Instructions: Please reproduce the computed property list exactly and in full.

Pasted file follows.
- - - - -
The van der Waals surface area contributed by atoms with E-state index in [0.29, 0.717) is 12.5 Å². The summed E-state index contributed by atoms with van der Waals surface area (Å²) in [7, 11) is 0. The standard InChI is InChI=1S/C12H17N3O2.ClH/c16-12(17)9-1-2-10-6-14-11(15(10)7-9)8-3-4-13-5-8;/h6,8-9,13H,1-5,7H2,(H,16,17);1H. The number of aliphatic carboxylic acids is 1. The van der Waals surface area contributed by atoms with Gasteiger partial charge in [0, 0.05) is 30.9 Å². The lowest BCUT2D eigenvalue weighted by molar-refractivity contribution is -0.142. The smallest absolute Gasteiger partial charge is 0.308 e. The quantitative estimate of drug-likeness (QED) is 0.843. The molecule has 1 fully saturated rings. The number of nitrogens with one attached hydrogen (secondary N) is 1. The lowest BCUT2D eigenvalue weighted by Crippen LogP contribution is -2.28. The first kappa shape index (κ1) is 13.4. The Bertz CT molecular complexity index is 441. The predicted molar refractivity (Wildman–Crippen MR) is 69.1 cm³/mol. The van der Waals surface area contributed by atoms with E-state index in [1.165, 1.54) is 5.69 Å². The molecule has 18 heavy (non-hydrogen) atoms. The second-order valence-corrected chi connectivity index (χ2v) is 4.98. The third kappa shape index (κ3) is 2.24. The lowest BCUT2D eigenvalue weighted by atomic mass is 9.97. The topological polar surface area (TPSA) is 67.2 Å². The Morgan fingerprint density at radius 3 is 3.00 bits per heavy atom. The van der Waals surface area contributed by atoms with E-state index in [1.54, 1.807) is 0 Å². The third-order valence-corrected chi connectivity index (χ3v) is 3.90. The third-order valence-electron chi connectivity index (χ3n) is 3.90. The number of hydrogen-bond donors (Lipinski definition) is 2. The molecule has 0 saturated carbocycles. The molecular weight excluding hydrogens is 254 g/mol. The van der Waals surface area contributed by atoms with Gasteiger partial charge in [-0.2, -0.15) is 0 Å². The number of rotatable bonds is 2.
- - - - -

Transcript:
The van der Waals surface area contributed by atoms with E-state index in [0.29, 0.717) is 12.5 Å². The summed E-state index contributed by atoms with van der Waals surface area (Å²) in [7, 11) is 0. The standard InChI is InChI=1S/C12H17N3O2.ClH/c16-12(17)9-1-2-10-6-14-11(15(10)7-9)8-3-4-13-5-8;/h6,8-9,13H,1-5,7H2,(H,16,17);1H. The number of aliphatic carboxylic acids is 1. The van der Waals surface area contributed by atoms with Gasteiger partial charge in [0, 0.05) is 30.9 Å². The lowest BCUT2D eigenvalue weighted by molar-refractivity contribution is -0.142. The smallest absolute Gasteiger partial charge is 0.308 e. The quantitative estimate of drug-likeness (QED) is 0.843. The molecule has 1 fully saturated rings. The number of nitrogens with one attached hydrogen (secondary N) is 1. The lowest BCUT2D eigenvalue weighted by Crippen LogP contribution is -2.28. The first kappa shape index (κ1) is 13.4. The Bertz CT molecular complexity index is 441. The predicted molar refractivity (Wildman–Crippen MR) is 69.1 cm³/mol. The van der Waals surface area contributed by atoms with E-state index in [1.165, 1.54) is 5.69 Å². The molecule has 18 heavy (non-hydrogen) atoms. The second-order valence-corrected chi connectivity index (χ2v) is 4.98. The third kappa shape index (κ3) is 2.24. The lowest BCUT2D eigenvalue weighted by atomic mass is 9.97. The topological polar surface area (TPSA) is 67.2 Å². The Morgan fingerprint density at radius 3 is 3.00 bits per heavy atom. The van der Waals surface area contributed by atoms with E-state index in [1.54, 1.807) is 0 Å². The third-order valence-corrected chi connectivity index (χ3v) is 3.90. The third-order valence-electron chi connectivity index (χ3n) is 3.90. The number of hydrogen-bond donors (Lipinski definition) is 2. The molecule has 0 saturated carbocycles. The molecular weight excluding hydrogens is 254 g/mol. The van der Waals surface area contributed by atoms with Gasteiger partial charge in [-0.2, -0.15) is 0 Å². The number of rotatable bonds is 2.